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Type: Journal article
Title: Breast cancer stem cells and the immune system: promotion, evasion and therapy
Author: Boyle, S.
Kochetkova, M.
Citation: Journal of Mammary Gland Biology and Neoplasia, 2014; 19(2):203-211
Publisher: Springer US
Issue Date: 2014
ISSN: 1083-3021
Statement of
Sarah T. Boyle, Marina Kochetkova
Abstract: Cancer stem cells are believed to be a subset of heterogeneous tumour cells responsible for tumour initiation, growth, local invasion, and metastasis. In breast cancer, numerous factors have been implicated in regulation of cancer stem cells, but there is still a paucity of information regarding precise molecular and cellular mechanisms guiding their pathobiology. Components of both the adaptive and the innate immune system have been shown to play a crucial role in supporting breast cancer growth and spread, and recently some immune mediators, both molecules and cells, have been reported to influence breast cancer stem cell biology. This review summarises a small, pioneering body of evidence for the potentially important function of the "immuniche" in maintaining and supporting breast cancer stem cells.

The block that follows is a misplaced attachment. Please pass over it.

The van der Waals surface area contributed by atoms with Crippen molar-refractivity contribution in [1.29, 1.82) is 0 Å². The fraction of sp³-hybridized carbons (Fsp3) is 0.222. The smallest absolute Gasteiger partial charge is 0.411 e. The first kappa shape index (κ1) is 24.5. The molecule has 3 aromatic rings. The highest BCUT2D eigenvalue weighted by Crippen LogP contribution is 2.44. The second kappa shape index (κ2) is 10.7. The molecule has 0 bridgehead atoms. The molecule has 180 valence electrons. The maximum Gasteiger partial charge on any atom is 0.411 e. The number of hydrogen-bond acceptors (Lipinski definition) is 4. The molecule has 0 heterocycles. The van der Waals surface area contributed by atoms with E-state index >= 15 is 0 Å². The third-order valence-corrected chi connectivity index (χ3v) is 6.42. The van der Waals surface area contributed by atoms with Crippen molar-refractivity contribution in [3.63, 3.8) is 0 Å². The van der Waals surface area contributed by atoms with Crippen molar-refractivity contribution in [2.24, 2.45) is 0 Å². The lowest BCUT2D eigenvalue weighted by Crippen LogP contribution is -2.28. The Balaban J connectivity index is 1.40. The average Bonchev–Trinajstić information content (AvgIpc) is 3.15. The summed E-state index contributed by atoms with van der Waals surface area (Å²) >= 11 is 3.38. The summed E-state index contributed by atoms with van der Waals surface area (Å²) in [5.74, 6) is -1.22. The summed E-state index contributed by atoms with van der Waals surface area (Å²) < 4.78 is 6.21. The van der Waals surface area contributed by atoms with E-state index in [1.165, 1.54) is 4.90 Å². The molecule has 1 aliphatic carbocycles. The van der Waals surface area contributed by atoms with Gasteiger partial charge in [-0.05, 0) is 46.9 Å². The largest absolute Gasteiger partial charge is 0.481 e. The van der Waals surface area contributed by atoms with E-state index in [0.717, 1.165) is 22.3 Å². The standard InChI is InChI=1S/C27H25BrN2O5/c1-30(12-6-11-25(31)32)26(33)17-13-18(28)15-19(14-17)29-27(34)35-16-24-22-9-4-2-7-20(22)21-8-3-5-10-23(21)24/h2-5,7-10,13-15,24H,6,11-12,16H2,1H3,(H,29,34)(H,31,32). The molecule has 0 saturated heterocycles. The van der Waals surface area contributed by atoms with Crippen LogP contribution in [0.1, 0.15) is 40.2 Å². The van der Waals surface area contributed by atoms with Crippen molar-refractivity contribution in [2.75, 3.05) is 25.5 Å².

Keywords: Breast cancer; Cancer stem cells; Immune system; Chemokine; Cytokine; Immunotherapy
Rights: © Springer Science+Business Media New York 2014
DOI: 10.1007/s10911-014-9323-y
Appears in Collections:Aurora harvest 2
Molecular and Biomedical Science publications

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